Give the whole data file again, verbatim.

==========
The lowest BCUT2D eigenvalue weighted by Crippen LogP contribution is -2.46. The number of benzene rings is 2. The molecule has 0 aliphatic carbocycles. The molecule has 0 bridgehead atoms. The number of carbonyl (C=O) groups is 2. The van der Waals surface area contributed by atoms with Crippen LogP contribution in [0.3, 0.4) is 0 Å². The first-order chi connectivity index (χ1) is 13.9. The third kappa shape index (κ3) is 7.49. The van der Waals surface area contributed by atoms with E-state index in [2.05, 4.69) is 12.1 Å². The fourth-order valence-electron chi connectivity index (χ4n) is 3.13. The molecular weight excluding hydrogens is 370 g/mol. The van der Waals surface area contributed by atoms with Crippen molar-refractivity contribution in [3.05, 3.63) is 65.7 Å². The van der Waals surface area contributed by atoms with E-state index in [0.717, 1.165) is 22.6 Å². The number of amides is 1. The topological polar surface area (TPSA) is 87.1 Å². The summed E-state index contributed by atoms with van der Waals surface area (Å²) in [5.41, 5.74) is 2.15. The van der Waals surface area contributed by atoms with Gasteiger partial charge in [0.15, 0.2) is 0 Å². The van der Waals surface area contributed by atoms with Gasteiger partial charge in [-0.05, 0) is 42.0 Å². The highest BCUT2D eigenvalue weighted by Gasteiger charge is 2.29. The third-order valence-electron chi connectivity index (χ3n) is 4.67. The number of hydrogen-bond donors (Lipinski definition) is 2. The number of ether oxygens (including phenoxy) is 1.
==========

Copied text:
The lowest BCUT2D eigenvalue weighted by Crippen LogP contribution is -2.46. The number of benzene rings is 2. The molecule has 0 aliphatic carbocycles. The molecule has 0 bridgehead atoms. The number of carbonyl (C=O) groups is 2. The van der Waals surface area contributed by atoms with Crippen LogP contribution in [0.3, 0.4) is 0 Å². The first-order chi connectivity index (χ1) is 13.9. The third kappa shape index (κ3) is 7.49. The van der Waals surface area contributed by atoms with E-state index in [2.05, 4.69) is 12.1 Å². The fourth-order valence-electron chi connectivity index (χ4n) is 3.13. The molecular weight excluding hydrogens is 370 g/mol. The van der Waals surface area contributed by atoms with Crippen molar-refractivity contribution in [3.05, 3.63) is 65.7 Å². The van der Waals surface area contributed by atoms with E-state index in [0.717, 1.165) is 22.6 Å². The number of amides is 1. The topological polar surface area (TPSA) is 87.1 Å². The summed E-state index contributed by atoms with van der Waals surface area (Å²) in [5.41, 5.74) is 2.15. The van der Waals surface area contributed by atoms with Gasteiger partial charge in [0.15, 0.2) is 0 Å². The van der Waals surface area contributed by atoms with Gasteiger partial charge in [-0.05, 0) is 42.0 Å². The highest BCUT2D eigenvalue weighted by Gasteiger charge is 2.29. The third-order valence-electron chi connectivity index (χ3n) is 4.67. The number of hydrogen-bond donors (Lipinski definition) is 2. The number of ether oxygens (including phenoxy) is 1.